How to Determine What (and Whom) to Believe

The few who can sift through information to decide what’s true and what’s not for themselves (and then implement that knowledge into decision-making) have an increasingly sizable lead over the unfree.

About Lucky Maverick

About Jonathan Bales

Subscribe for updates. It's free!

Whom are we to trust and what are we to believe?

It’s a really important question. Each passing day, it seems like there’s more and more value, more and more of an edge in separating fact from fiction. In an era of “fake news,” the few who can quickly sift through a sea of information and decide what’s useful and what’s not (and then properly implement that knowledge into decision-making) have an increasingly sizable lead over the unfree.

I mean, the entire idea of cultivating an autonomous mindset is really what Lucky Maverick is all about.

I talk all the time about the value of being an independent thinker—a truly independent thinker, which is a rare trait. The truth is that even the staunchest contrarians must trust others much of the time. We can’t be experts on everything. We can’t even be experts on more than a few things.

We have to trust some people, some of the time, right? Whether it’s scientists or experts in fields we don’t understand or whatever, we’re always making implicit judgements on what Ray Dalio labels “believability”—how much we should trust a person and subsequently weight their opinions in forming our own beliefs.

It seems self-evident there’s a range of believability for different people in any given area. If I’m trying to learn about the nature of the universe, I’d probably want to talk to an accomplished astrophysicist and not the drunk guy out on the street stumbling around and rambling about how dark matter is actually made up of neutrinos. Like bro, that theory was rejected in like the 90s, and although it’s seen a bit of a resurgence with the 2018 discovery that neutrinos can morph into and out of various sterile forms, they still aren’t abundant enough to account for all the dark matter we see in the universe.

LOL, drunk people.

Each person has differing believability in various fields, too. I see people make the mistake all the time of trusting the opinion of someone in one area simply because they’re super sharp in another. Smart people might be intelligent enough to reason through problems in most areas, but that doesn’t make them instantly knowledgeable in all areas.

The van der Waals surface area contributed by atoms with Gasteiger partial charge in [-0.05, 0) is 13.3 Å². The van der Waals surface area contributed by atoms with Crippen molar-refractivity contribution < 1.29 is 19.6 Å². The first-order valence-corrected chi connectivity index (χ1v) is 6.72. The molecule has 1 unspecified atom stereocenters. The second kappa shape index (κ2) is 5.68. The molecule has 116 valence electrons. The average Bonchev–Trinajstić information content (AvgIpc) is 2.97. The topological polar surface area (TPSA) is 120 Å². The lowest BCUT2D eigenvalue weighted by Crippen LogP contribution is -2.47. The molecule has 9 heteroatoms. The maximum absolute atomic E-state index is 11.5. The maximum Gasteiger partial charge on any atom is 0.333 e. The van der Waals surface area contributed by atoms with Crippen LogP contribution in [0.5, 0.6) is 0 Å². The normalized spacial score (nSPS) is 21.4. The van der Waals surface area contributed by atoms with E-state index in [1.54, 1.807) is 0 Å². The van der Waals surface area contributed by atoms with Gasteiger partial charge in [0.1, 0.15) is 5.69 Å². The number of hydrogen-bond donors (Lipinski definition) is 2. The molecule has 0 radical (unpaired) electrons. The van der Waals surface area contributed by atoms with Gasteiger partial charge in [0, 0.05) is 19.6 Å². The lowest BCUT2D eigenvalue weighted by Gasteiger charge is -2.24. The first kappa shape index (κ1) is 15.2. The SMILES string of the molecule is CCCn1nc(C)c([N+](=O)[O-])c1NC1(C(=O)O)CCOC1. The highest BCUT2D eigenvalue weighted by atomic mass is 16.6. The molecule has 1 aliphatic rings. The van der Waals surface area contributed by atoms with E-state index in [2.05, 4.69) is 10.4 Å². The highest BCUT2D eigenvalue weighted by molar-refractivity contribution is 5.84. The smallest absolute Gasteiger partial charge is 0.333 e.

It’s easy to just throw our hands up and only trust ourselves, but there’s simply so much useful knowledge out there that it’d be quite foolish to not at least consider the opinions of others. It opens up your pool of available knowledge in an exponential manner. When you find a highly believable person in a particular area—even if it’s very specific—you can save an incredible amount of time.

So much of finding success, in my opinion, is being able to identify and tail the right people. And if you can develop an incredible base of knowledge or highly specialized skill in one area, you’ll have something to offer them in exchange, making the knowledge-trading process that much easier.

  • Become among the most knowledgeable or skilled in one specific area.

  • Trade that knowledge for knowledge in areas in which you’re not an expert (most of them).

  • Expand your knowledge base exponentially.

You can’t have truly world-class knowledge in every area. In my opinion, you’re better off refining the skill of identifying believable people and trading knowledge than you are trying to become an expert in every area.

The best I’ve seen at this is my business partner Peter Jennings, who has an uncanny ability to pinpoint exactly what skills and knowledge people have—where they’re most believable—and bring everyone together such that the whole is unimaginably larger than the sum of the parts.

Still, this all comes down to cultivating the ability to identify and tail believable people—who’s right and who’s wrong, who’s real and who’s a charlatan, who can find truth and who cannot. Perfecting this skill will grow your knowledge more so than perhaps any other.

A Quick Poker Aside

I had the idea for this post this morning when I saw the below tweet from poker pro Phil Galfond. Phil is a poker legend and among the most rational people I’ve ever encountered.

This is just such a sophisticated view from Galfond, in my opinion. I’ve had the chance to hang out with Phil, and he’s the epitome of a believable person. He was present when Peter and I booked our prop bet with Joey Ingram that Joey couldn’t learn Mandarin in 12 months—our $45,000 to Joey’s $7,500.

#MandarinPapi lost that bet miserably, by the way. He did make it this far, though:

When it comes to learning Chinese, Joe Ingram is not what we’d define as a believable person.

The reason I really appreciated this tweet from Galfond, though, is that I think it’s really rare to recognize and accept that not understanding the reasoning behind something is not an automatic reason to discredit a person or idea, especially when there’s a track record of success.